A.    Assyria’s elaborate insult toward Judah (18:13-37): Fourteen years into his reign, Hezekiah met greatest trail of his monarchy.  At first, he tried to appease the Assyrians by paying tribute to his assailants, including much of the treasures of the Temple.  The Assyrian king responded by commissioning three emissaries to insult and threaten Judah.  Hezekiah met the messengers at Lachish, one of the highly fortified cities of Judah. They mocked Judah’s alliance with Egypt, and, above all, ridiculed Hezekiah’s trust in Jehovah.  The messengers baited Judah to war and sought to intimidate the population.

B.     Isaiah comforted Hezekiah (19:1-7): Assyria’s threat, of course, troubled the king. He humbled himself before the Lord, and called on the people to pray.  Some of the king’s servants sought the counsel of the Prophet Isaiah, and the Lord’s prophet assured the king that Judah would not fall to her enemies.  Instead, Isaiah promised, Sennacherib’s troops would return to Assyria, and the evil monarch would die in his own land.

C.     Sennacherib’s continued threats (19:8-13): When his initial threats did not buckle Hezekiah’s faith, Shalmaneser sent a messenger to embellish the accounts of Assyria’s military prowess.

D.    Hezekiah’s prayer (19:14-19): After this second threat, Hezekiah took his concerns directly to the Lord.  He went to the Temple and laid the problem before God.  Earnestly, he prayed that the Lord might vindicate his people and let the people know that Jehovah, alone, is God.

E.     Isaiah’s prophecy (19:20-37): God, speaking through the prophet, took offense at the mockery of Sennacherib.  God took personally the ridicule of his people, and Isaiah pledged ruin would befall the Assyrian king.  In fact, Isaiah observed the hand of God in the military successes of the Assyrians. They had risen to power as part of Jehovah’s sovereign design, even though these pagans did not recognize the hand of the Lord in their affairs. The Lord promised to provide for Judah’s physical needs, and, in time, he would bring a violent end to the life and reign of Sennacherib.  The Assyrians never attacked Jerusalem because the Lord, according to the text, defended the city.  Just as Isaiah predicted, as the Assyrian army approached the city, an angel struck the troops and thousands died.  According to various historical accounts, about twenty years after the defeat in Judah (c. 701 B.C.), the sons of Sennacherib murdered their father, and Esarhaddon ruled in his place (c. 681 B.C.).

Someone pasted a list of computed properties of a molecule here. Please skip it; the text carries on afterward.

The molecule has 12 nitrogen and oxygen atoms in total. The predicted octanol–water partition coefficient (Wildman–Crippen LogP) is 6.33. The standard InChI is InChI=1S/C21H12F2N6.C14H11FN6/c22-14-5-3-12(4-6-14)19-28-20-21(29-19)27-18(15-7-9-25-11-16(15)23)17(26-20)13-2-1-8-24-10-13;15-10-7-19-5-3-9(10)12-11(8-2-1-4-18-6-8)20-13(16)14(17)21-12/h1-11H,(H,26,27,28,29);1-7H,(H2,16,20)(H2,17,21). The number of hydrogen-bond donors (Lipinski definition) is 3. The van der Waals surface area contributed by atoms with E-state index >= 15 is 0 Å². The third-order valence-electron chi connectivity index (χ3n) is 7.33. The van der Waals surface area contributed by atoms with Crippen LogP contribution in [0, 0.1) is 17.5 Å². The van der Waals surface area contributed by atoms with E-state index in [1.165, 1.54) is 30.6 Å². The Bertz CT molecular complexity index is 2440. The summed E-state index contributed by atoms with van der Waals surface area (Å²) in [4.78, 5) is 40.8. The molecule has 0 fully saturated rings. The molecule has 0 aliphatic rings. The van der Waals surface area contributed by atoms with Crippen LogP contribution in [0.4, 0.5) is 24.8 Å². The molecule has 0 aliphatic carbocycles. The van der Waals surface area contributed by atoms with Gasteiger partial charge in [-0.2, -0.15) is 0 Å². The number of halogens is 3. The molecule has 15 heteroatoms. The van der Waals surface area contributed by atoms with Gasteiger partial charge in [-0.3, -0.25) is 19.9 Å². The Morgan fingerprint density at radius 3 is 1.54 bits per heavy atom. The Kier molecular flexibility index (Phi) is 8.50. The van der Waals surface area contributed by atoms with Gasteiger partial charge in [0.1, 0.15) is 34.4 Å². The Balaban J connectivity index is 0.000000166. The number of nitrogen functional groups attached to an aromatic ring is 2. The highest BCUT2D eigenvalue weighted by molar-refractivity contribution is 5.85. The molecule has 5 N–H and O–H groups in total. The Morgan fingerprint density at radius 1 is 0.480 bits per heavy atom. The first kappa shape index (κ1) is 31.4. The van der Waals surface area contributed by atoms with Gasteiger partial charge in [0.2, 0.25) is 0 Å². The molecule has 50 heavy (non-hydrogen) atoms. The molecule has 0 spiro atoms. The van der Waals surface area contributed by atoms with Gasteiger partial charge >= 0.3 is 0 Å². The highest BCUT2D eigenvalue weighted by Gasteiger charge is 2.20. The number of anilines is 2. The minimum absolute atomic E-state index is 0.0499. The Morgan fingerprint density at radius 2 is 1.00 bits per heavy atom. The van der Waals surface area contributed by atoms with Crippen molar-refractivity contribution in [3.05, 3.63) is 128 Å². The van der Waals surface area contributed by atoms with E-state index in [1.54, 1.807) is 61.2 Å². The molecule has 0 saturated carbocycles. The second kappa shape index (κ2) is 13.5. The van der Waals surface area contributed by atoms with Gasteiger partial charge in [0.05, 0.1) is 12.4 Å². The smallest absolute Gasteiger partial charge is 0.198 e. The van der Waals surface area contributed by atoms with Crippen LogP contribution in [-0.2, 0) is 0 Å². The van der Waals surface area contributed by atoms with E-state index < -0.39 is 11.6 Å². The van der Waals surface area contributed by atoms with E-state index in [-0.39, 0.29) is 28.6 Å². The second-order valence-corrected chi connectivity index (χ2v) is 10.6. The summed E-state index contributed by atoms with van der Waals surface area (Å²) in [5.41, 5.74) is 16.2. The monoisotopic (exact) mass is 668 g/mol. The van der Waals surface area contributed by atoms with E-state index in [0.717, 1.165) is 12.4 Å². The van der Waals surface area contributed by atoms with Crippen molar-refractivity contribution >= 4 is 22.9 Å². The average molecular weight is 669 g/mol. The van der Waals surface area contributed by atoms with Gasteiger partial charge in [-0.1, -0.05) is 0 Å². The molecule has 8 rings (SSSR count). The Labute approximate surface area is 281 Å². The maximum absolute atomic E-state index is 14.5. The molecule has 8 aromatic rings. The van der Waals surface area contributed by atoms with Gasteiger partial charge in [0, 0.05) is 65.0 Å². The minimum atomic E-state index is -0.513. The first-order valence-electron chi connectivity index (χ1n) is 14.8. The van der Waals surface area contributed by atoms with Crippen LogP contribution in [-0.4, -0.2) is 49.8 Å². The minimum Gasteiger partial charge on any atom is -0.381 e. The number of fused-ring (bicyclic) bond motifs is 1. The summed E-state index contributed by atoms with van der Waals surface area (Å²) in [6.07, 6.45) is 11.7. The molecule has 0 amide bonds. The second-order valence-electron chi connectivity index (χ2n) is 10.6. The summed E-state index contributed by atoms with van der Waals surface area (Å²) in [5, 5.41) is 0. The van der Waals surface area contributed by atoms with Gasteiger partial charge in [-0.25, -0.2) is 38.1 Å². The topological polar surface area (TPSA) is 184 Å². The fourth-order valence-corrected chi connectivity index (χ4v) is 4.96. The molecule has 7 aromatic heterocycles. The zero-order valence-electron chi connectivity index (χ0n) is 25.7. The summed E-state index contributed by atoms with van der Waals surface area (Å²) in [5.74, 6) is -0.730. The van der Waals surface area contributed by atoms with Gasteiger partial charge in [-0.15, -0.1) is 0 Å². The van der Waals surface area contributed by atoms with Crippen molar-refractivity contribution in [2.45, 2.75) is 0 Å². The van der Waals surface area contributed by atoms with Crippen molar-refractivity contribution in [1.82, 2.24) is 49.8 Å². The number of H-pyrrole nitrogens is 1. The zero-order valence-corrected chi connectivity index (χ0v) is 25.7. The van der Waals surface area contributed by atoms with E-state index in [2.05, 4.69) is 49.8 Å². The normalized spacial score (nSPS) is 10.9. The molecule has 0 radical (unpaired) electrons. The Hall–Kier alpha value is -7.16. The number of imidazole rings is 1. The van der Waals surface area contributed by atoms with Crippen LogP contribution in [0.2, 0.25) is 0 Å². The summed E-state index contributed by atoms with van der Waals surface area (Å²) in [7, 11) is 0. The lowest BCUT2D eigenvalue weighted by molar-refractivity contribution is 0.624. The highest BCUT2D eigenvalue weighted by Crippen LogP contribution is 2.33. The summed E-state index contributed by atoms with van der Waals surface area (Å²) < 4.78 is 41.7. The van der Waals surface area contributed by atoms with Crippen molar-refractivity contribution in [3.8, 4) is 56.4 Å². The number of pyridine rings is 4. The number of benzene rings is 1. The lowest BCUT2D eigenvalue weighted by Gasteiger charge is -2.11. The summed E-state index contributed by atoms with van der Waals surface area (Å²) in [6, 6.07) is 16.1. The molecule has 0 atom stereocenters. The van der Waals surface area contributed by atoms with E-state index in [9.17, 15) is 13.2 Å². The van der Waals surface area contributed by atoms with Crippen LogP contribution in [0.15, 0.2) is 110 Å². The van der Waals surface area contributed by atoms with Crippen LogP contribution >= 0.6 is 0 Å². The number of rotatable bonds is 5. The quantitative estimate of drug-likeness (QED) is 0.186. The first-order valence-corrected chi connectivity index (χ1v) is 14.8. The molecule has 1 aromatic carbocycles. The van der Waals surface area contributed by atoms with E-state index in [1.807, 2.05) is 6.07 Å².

III. The Last Years of Hezekiah’s Reign (20:1-21)

A.    The king’s grave illness (vv. 1-11): We do not know the nature of Hezekiah’s malady, but the illness threatened his life; indeed, Isaiah told the king that he would die.  Verse seven indicates that the illness related to a boil, and Isaiah required that the king’s servants apply a fig cake as a kind of poultice to relieve the king’s pain. Hezekiah prayed earnestly, and the Lord granted him fifteen more years.  As a sign of the Lord’s miraculous intervention, the sundial reversed ten “steps  (The Reformation Study Bible says this refers to the marks on a sundial).

B.     The visit of the Babylonian emissaries (vv. 12-21): Hezekiah lived long enough to witness the early development of the Neo-Babylonian Empire, under the leadership of Merodach-baladan (ruled 721-703).  The Assyrians still held the advantage, and, for some time, they dominated the Babylonian monarch.  However, political changes loomed on the historical horizon, and Isaiah foresaw Babylonian ascendancy. Envoys from Babylon visited Hezekiah, and their mission seemed peaceful; nevertheless, Hezekiah foolishly revealed the most intimate details about his kingdom, and Isaiah scolded the king for his folly.  In fact, the prophet presaged a time when Babylonians would raze Jerusalem and carry off the population and treasures of Judah.